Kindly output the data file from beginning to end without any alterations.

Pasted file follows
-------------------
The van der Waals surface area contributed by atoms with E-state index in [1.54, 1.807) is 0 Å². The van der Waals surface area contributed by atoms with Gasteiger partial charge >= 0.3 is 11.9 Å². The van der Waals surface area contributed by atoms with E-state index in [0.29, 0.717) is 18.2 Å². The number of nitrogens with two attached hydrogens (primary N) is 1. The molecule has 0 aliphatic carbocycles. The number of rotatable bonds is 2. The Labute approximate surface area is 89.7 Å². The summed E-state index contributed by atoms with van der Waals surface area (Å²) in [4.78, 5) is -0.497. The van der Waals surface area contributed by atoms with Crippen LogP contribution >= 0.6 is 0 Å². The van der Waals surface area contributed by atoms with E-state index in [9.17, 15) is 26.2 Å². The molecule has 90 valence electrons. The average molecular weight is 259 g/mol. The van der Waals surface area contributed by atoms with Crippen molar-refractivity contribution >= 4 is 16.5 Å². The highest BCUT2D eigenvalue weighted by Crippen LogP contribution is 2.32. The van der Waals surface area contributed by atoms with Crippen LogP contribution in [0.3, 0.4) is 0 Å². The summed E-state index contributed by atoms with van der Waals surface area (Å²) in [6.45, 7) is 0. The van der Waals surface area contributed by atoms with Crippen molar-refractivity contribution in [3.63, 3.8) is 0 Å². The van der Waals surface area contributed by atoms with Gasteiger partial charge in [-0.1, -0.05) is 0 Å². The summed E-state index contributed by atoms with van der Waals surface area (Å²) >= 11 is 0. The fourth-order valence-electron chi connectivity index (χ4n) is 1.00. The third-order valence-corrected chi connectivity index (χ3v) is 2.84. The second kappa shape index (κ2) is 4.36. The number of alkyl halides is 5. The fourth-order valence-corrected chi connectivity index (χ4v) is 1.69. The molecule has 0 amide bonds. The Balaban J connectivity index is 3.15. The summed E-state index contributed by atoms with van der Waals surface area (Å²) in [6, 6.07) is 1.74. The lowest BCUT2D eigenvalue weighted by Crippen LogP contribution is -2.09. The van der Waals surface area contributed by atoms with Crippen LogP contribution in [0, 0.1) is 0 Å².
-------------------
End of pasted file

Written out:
The van der Waals surface area contributed by atoms with E-state index in [1.54, 1.807) is 0 Å². The van der Waals surface area contributed by atoms with Gasteiger partial charge >= 0.3 is 11.9 Å². The van der Waals surface area contributed by atoms with E-state index in [0.29, 0.717) is 18.2 Å². The number of nitrogens with two attached hydrogens (primary N) is 1. The molecule has 0 aliphatic carbocycles. The number of rotatable bonds is 2. The Labute approximate surface area is 89.7 Å². The summed E-state index contributed by atoms with van der Waals surface area (Å²) in [4.78, 5) is -0.497. The van der Waals surface area contributed by atoms with Crippen LogP contribution >= 0.6 is 0 Å². The van der Waals surface area contributed by atoms with E-state index in [9.17, 15) is 26.2 Å². The molecule has 90 valence electrons. The average molecular weight is 259 g/mol. The van der Waals surface area contributed by atoms with Crippen molar-refractivity contribution >= 4 is 16.5 Å². The highest BCUT2D eigenvalue weighted by Crippen LogP contribution is 2.32. The van der Waals surface area contributed by atoms with Crippen LogP contribution in [0.3, 0.4) is 0 Å². The summed E-state index contributed by atoms with van der Waals surface area (Å²) in [6.45, 7) is 0. The van der Waals surface area contributed by atoms with Crippen molar-refractivity contribution in [3.63, 3.8) is 0 Å². The van der Waals surface area contributed by atoms with Gasteiger partial charge in [-0.1, -0.05) is 0 Å². The summed E-state index contributed by atoms with van der Waals surface area (Å²) >= 11 is 0. The fourth-order valence-electron chi connectivity index (χ4n) is 1.00. The third-order valence-corrected chi connectivity index (χ3v) is 2.84. The second kappa shape index (κ2) is 4.36. The number of alkyl halides is 5. The fourth-order valence-corrected chi connectivity index (χ4v) is 1.69. The molecule has 0 amide bonds. The Balaban J connectivity index is 3.15. The summed E-state index contributed by atoms with van der Waals surface area (Å²) in [6, 6.07) is 1.74. The lowest BCUT2D eigenvalue weighted by Crippen LogP contribution is -2.09. The van der Waals surface area contributed by atoms with Crippen LogP contribution in [0, 0.1) is 0 Å².